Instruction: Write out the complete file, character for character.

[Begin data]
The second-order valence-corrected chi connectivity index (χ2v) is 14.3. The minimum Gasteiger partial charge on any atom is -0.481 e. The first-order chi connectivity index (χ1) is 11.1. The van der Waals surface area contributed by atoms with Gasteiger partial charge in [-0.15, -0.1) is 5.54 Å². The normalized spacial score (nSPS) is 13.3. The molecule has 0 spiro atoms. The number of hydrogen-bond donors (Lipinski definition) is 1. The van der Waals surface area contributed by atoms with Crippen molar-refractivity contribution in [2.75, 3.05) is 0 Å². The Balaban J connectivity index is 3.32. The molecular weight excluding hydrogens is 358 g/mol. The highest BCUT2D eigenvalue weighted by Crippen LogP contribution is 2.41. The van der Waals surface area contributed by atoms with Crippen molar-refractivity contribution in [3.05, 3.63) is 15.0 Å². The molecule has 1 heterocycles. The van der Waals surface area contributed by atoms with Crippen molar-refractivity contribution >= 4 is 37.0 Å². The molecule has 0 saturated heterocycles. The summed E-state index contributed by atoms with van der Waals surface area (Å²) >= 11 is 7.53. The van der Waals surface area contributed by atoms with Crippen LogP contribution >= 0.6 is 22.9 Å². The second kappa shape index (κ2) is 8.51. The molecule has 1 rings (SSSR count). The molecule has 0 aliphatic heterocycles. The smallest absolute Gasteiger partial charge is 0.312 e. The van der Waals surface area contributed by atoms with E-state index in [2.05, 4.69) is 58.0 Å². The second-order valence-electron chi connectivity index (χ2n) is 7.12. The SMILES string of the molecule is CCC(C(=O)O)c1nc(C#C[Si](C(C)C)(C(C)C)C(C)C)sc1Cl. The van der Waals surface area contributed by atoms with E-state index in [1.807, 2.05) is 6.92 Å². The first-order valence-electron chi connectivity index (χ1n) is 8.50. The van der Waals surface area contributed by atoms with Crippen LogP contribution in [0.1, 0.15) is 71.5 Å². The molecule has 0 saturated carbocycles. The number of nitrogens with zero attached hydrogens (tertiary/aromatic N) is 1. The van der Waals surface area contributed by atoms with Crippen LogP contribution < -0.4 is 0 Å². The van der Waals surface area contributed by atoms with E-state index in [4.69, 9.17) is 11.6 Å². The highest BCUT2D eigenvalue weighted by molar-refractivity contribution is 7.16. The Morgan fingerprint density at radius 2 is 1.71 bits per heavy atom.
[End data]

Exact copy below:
The second-order valence-corrected chi connectivity index (χ2v) is 14.3. The minimum Gasteiger partial charge on any atom is -0.481 e. The first-order chi connectivity index (χ1) is 11.1. The van der Waals surface area contributed by atoms with Gasteiger partial charge in [-0.15, -0.1) is 5.54 Å². The normalized spacial score (nSPS) is 13.3. The molecule has 0 spiro atoms. The number of hydrogen-bond donors (Lipinski definition) is 1. The van der Waals surface area contributed by atoms with Crippen molar-refractivity contribution in [2.75, 3.05) is 0 Å². The Balaban J connectivity index is 3.32. The molecular weight excluding hydrogens is 358 g/mol. The highest BCUT2D eigenvalue weighted by Crippen LogP contribution is 2.41. The van der Waals surface area contributed by atoms with Crippen molar-refractivity contribution in [3.05, 3.63) is 15.0 Å². The molecule has 1 heterocycles. The van der Waals surface area contributed by atoms with Crippen molar-refractivity contribution >= 4 is 37.0 Å². The molecule has 0 saturated heterocycles. The summed E-state index contributed by atoms with van der Waals surface area (Å²) >= 11 is 7.53. The van der Waals surface area contributed by atoms with Crippen LogP contribution >= 0.6 is 22.9 Å². The second kappa shape index (κ2) is 8.51. The molecule has 1 rings (SSSR count). The molecule has 0 aliphatic heterocycles. The smallest absolute Gasteiger partial charge is 0.312 e. The van der Waals surface area contributed by atoms with E-state index in [2.05, 4.69) is 58.0 Å². The second-order valence-electron chi connectivity index (χ2n) is 7.12. The SMILES string of the molecule is CCC(C(=O)O)c1nc(C#C[Si](C(C)C)(C(C)C)C(C)C)sc1Cl. The van der Waals surface area contributed by atoms with E-state index in [1.807, 2.05) is 6.92 Å². The first-order valence-electron chi connectivity index (χ1n) is 8.50. The van der Waals surface area contributed by atoms with Crippen LogP contribution in [0.1, 0.15) is 71.5 Å². The molecule has 0 saturated carbocycles. The number of nitrogens with zero attached hydrogens (tertiary/aromatic N) is 1. The van der Waals surface area contributed by atoms with Crippen LogP contribution < -0.4 is 0 Å². The van der Waals surface area contributed by atoms with E-state index in [4.69, 9.17) is 11.6 Å². The highest BCUT2D eigenvalue weighted by molar-refractivity contribution is 7.16. The Morgan fingerprint density at radius 2 is 1.71 bits per heavy atom.